Which brings me to closing out this blog post, that didn’t really talk about much and doesn’t improve anything for anyone, anywhere. More and more I feel that blog posts should serve a purpose, should advance something in some way, and I’m terrible at writing in that fashion, at this point anyway…although I hope to get better at it.

I also don’t want to just list a bunch of blogs to check out, because I feel like that’s a cop out. Same with listing Kickstarters to check out.

Final Thoughts…?

Here’s a picture of a simple layout for a dungeon I’m working on, Nethregor’s Crypt. It’s a terrible map, but I’m not an artist or a cartographer. What I will eventually do is turn this map over to an artist, someone whose talent far exceeds my own, and have them craft something mesmerizing. Probably Dan Smith, again.

But what this map does for me is allows me to better visualize the intended layout of a dungeon I’m plotting. And similar to a point crawl, a dungeon can be a series of points linked by corridors. Obviously I want to make it more than that — the finished work will be a living, breathing dungeonscape with its own flora and fauna and ecology. Well, some undead too but definitely a story that can be told by the placement of the inhabitants, in case anyone is paying attention.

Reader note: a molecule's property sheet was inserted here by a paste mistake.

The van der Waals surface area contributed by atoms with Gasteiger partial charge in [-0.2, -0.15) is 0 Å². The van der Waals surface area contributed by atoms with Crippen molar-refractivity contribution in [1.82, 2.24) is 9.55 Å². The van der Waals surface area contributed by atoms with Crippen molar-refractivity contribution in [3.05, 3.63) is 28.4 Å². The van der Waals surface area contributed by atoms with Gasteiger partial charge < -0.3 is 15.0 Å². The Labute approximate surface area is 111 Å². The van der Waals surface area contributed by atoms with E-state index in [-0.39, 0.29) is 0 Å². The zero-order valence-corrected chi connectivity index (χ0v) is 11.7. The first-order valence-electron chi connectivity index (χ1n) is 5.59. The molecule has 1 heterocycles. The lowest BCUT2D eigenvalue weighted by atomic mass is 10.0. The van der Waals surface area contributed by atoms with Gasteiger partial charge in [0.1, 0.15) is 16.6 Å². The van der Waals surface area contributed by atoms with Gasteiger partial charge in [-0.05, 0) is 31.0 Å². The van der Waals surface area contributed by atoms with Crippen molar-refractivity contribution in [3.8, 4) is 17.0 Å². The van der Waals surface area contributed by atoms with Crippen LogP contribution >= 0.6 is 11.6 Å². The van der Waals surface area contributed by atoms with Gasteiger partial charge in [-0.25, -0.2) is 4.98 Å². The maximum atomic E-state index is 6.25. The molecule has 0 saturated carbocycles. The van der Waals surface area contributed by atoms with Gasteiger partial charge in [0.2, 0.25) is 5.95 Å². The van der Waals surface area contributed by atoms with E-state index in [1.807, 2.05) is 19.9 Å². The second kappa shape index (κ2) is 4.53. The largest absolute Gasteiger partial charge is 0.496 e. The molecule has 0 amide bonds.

Which is a subject I want to get to in the future — the importance of some semblance of realism in populating dungeons with monsters vs. the lack of interest in backstory by a bunch of murdering lunatics hunting for gold.

I’m sure others have written about that subject, people smarter and more talented than me, and I’ll do my best to find those posts.

But back to Nethregor’s Crypt…

One of the key things I love about Down We Go is the encouragement to use adjectives, especially for players to get involved. What kind of dungeon are you exploring? DWG suggests choosing or rolling: Flooded, Shrouded, Infected, Glowing — and then you build from there.

I think using adjectives is key; it’s easy and sets a tone immediately. Like playing Mad Libs, only we’re building a dungeon.

So, our entryway…what is it?

The entryway is murky.

Okay, so what does that mean?

“The entryway to the crypt is a small chamber of lackluster design, slightly flooded with a few inches of mud. The air is damp and mold clings to the chamber walls. A single passage leads east down a dark and murky corridor.”

This helps set the tone for the dungeon.

I could add more details of course, it’s great to use flowery language and dress up a descritption, and I highly encourage touching on the five senses — how it smells, how it tastes, what can be seen or heard…how the ground feels wet and soaks through the boots as the players slosh towards the next chamber…

…but remember you’re entertaining lunatics hunting for gold, and they don’t care about the finer points of your descriptive prowess. Keep it short, make it interesting with adjectives, and be ready to move on.

Okay, I feel like I gave you, the reader, SOMETHING there. It isn’t a lot to go on, but I mostly wanted to say I’m back now, and happy to be here. But I also wanted to offer up something tangible, which I want to do regularly.

And maybe you’ll read this and let me know what you think.